The mantra issued by the guides was as clear as the silty Colorado River was opaque: “If you're hot, you're stupid.” And so I spent most of my waking hours on and along the river dipping into the 50 degrees Fahrenheit water to counter the 100 degrees F air temperature. I was not hot, but I sure was soaked.
Welcome back for the second part of my tale of the July boat trip through the Grand Canyon with the NCSE, the National Center for Science Education—a trip intelligently designed to include discussions of how scientists see the canyon's formations as billions of years of history written in rock versus how Young Earth creationists see the canyon as evidence for Noah's flood a week ago Thursday. Okay, I'm just kidding. What they believe is that the flood in question happened some 4,400 years ago and produced the geology and fossils of the canyon. Now I'm not kidding. The NCSE works tirelessly to keep that story from being included in public school science classes: Noah … uh, no.
Our group of 25 passengers and crew included the NCSE's Steve Newton, a geologist, and Josh Rosenau, an evolutionary biologist, who discussed the science behind the rock formations, stratigraphy and fossils we saw—and how the aforementioned creationists view the same physical landscape. We got an unexpected taste of that worldview while stopped briefly within the immense Redwall Cavern: two members of the NCSE group overheard a man from a very different tour explaining to his mates that the Almighty cut up big fishes to create little fishes. As Kenneth the page on the NBC sitcom 30 Rock famously said, “Science was my most favorite subject, especially the Old Testament.”
One of the canyon's most obvious points of disagreement between scientists and creationists is what is known as the Great Unconformity—an unconformity is a gap in the geologic record, and this one is pretty great. Under it lies 1.75-billion-year-old rock with the magnificent name of Vishnu Schist. The metamorphic schist is heated and squeezed underneath the earth's surface and gets exposed by uplift and erosion. Directly above the schist is 525-million-year-old Tapeats sandstone. In between is, well, 1.25 billion years conspicuous by its absence.
About halfway through our 226-mile outing, we reached Blacktail Canyon—where visitors can put their hands on that seam in time, only about five feet higher than the ground we walked on. “This is a spot that a lot of creationists come to,” Newton said, with the epochal border seam near his elbow. “We've been seeing this Great Unconformity for quite a while—it's been high up in the hills. But this is a spot you can actually come to and touch. From the creationists' interpretation, these are the original rocks of the world—day three, separation of the waters and the land. I can appreciate that it's pretty amazing to touch those rocks. And then the moment of the flood,” he said, pointing at the sandstone layer adjoining the schist.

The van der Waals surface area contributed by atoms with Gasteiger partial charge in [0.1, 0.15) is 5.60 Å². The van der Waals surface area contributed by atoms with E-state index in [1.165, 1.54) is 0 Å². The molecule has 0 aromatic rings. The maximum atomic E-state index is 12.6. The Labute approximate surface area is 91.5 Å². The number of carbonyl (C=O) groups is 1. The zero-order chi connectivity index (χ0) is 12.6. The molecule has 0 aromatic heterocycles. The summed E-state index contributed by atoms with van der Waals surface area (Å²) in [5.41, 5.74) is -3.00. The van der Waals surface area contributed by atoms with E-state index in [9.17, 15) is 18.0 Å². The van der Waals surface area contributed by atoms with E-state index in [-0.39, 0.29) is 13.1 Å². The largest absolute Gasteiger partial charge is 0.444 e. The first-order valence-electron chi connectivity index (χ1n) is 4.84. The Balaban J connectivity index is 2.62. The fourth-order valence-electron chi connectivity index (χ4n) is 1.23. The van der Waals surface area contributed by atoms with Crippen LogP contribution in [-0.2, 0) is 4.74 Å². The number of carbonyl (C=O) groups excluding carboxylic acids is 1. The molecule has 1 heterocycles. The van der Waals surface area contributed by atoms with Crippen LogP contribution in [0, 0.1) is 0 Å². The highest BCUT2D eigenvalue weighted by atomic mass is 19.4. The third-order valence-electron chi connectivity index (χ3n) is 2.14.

“And that is, you might not be surprised, not what scientists think about all this,” Newton continued. “So there's a gap, about 1.2 billion years … you should touch this and realize a quarter of the [history of the 4.5-billion-year-old] world is missing right here … think of all the mountain chains that rose up and then were worn down … and of all the life-forms that lived and died … in that gap.”
Try to imagine a billion years passing—our brains may not be up to that task. So I can see how a subset of humanity refuses to buy deep time and believes that everything that ever happened happened to happen in the past six millennia. The First Amendment to the Constitution grants American citizens that right. But as numerous trial verdicts have agreed, that same amendment prohibits the short version of history—and its antievolution corollaries—from being taught in public schools as science. Creationism in biology classes would make our educational system the way I was in the canyon—all wet.